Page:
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So simple it has no answer

Im stuck on a specific type of question, can someone help me?

do you know the integration of sec(t) ?

Why is that necessary?

its not really, but its a good check ...

Im not quite sure where sec come into this.

sec and csc have similar derivatives
i recall sec and then adjust for csc

the integration of sec was well known prior to the founding of integration :)

The derivative of csc i believe is -cscxcotx

the derivative yes, but the integration? its a sneaky little trick

\[\frac{csc}{1}*\frac{-csc-cot}{-csc-cot}\]
\[\frac{-csc^2-csc~cot}{-csc-cot}\implies~ln(csc+cot)\]

It's the fundamental theorem of calculus \[\frac{ d }{ dx } \int\limits_{a}^{x} f(t) dt = f(x)\]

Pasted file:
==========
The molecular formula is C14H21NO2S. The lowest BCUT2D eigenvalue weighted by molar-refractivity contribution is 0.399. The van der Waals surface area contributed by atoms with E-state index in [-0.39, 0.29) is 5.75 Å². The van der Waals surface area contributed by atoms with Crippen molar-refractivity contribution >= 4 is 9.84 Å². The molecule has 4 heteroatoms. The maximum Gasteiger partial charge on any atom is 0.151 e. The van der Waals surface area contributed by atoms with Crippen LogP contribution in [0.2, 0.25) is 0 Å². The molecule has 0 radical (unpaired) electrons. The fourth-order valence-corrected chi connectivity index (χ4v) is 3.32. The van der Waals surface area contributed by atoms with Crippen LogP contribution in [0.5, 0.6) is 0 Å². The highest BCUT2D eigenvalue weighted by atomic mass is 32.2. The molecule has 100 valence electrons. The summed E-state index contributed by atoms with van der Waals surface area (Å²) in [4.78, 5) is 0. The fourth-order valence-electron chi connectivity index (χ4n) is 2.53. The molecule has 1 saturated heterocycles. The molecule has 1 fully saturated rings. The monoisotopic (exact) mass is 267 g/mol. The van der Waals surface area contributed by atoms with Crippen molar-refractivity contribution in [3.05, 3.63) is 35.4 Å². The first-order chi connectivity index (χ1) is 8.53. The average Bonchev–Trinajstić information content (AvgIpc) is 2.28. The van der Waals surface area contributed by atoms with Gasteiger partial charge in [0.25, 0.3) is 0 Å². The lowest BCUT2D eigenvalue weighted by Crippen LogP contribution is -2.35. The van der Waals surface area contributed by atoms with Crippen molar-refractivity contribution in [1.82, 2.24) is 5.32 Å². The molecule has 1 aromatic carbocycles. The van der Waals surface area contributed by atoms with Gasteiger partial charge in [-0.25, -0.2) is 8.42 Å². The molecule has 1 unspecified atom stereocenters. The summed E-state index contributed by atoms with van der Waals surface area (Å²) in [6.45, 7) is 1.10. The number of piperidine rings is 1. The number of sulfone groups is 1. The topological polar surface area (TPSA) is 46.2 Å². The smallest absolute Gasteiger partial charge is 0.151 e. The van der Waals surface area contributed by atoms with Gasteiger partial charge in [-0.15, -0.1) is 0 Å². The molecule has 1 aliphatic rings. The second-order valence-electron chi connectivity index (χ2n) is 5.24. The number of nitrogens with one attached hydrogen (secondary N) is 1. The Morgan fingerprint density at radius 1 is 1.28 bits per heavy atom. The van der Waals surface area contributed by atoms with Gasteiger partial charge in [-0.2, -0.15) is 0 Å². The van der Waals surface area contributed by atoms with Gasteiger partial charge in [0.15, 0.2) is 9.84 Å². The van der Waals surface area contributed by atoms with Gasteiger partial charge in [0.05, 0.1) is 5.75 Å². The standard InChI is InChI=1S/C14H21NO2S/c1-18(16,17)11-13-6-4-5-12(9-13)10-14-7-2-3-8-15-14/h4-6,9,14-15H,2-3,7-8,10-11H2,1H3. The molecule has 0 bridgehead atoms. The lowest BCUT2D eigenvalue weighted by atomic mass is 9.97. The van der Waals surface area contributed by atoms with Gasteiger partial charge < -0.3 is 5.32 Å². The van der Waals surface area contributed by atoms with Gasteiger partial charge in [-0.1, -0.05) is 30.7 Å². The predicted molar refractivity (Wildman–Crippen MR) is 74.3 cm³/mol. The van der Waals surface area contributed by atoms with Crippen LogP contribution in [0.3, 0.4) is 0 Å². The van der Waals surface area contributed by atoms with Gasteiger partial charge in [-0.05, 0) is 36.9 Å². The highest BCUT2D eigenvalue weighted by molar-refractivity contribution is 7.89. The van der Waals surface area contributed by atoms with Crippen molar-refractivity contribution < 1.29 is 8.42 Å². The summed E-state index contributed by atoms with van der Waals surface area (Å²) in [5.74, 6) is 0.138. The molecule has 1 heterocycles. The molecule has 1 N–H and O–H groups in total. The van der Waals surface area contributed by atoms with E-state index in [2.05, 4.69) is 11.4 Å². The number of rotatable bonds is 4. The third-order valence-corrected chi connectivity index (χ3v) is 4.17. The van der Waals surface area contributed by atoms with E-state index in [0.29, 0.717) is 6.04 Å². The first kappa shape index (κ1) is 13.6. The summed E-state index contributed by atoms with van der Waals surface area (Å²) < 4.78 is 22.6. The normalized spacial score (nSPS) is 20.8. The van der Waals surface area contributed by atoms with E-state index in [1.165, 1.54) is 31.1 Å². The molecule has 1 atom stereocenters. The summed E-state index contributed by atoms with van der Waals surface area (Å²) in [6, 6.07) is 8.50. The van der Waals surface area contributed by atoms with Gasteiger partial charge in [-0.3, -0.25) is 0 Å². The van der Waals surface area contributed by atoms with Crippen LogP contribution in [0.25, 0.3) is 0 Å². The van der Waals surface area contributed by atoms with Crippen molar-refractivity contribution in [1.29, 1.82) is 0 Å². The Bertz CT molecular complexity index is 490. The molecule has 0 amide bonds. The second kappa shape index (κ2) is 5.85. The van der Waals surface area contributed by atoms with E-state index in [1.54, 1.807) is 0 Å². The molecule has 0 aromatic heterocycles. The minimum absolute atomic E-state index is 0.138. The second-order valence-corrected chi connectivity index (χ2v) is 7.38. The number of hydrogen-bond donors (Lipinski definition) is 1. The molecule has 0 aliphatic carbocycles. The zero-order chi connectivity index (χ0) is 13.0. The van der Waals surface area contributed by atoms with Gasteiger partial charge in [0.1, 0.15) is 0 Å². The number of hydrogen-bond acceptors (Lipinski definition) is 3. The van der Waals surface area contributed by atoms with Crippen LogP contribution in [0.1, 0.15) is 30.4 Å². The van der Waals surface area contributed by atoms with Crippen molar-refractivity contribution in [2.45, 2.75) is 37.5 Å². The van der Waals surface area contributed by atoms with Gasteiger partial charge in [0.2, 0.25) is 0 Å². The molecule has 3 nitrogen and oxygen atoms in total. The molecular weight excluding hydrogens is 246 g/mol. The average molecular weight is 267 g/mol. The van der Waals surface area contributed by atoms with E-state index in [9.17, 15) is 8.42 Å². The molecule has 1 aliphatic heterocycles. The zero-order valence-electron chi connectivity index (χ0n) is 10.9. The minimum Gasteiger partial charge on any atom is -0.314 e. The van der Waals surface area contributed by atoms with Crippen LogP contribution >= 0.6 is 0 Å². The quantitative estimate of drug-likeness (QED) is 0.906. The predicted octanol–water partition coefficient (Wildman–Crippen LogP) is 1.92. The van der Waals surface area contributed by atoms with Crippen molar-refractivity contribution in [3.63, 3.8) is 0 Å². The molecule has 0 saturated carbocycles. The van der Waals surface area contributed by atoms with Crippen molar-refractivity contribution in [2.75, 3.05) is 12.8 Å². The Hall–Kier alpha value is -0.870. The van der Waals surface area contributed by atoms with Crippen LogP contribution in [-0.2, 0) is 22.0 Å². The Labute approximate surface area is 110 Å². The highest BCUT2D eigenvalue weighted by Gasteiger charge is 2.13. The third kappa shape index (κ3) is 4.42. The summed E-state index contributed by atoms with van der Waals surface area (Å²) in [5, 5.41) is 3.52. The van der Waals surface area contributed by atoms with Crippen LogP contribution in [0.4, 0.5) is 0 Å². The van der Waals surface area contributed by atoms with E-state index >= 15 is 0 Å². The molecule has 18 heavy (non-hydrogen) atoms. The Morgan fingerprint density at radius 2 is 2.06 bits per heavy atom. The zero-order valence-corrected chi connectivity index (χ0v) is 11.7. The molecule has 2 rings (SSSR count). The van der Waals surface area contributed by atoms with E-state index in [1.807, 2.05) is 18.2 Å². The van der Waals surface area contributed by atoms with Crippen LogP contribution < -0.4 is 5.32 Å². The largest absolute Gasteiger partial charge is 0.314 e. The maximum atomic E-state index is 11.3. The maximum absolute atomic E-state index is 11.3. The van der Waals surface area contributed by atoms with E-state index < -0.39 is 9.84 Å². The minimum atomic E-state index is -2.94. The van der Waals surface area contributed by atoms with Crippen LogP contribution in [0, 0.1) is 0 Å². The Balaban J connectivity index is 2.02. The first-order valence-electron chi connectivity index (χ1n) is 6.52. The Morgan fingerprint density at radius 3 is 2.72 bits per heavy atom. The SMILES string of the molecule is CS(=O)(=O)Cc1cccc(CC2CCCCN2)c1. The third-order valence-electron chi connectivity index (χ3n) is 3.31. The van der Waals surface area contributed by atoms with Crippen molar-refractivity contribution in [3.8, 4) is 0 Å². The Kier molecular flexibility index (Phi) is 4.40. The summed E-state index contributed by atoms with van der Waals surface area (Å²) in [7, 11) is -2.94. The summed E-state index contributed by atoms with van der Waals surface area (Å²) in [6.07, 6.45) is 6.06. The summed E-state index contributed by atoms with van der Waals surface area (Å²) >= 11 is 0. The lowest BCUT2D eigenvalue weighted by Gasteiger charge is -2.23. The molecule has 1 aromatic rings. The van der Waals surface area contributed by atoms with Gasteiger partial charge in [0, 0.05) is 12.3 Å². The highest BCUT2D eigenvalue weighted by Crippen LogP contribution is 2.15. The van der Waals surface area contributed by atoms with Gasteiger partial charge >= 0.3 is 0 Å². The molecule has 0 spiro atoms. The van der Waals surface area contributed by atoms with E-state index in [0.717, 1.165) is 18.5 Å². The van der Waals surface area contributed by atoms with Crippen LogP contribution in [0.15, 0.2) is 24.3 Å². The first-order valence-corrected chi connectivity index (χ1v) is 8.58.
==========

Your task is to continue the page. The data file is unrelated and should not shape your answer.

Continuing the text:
or we can work the integration, and then take the derivative, either way

So... does that make the answer b or am i on the wrong route?

It seems to me this problem is designed to be simple im just making it difficult.

it is designed to make you apply the fundamental thrm yes

Hey sorry, how did you get \[\frac{-\csc^2-\csc~\cot}{-\csc-\cot}\implies~\ln(\csc+\cot)\]

Hmm?

x should be the high range, so its either the first or last option to me

Or b

the negation flips the limits, correct?

never mind

IE, b or d

a or d is my thought

A or D was what i started stuck between XD

im sorry b or d

\[y=\int y'(t)~dt +C\]
i see it now, these old eyes were placing it inside the dt

XD thats a correct therom? so that would make it d?

Essentially there youre using the intergral to find the antiderivative?

im using the integral to determine that solution yes :)

let a=4, and C=-9

Thanks :) It really was simple XD

I figured

notice that by comparing like parts:
ln(csc(4)+cot(4)) = ln(csc(a)+cot(a)) , let a=4
-9 = C ...

but thats just a guess at what i see, i would not have determined that by just the FTC

good luck :)

not to butt in, but why isn't the answer obviously 4?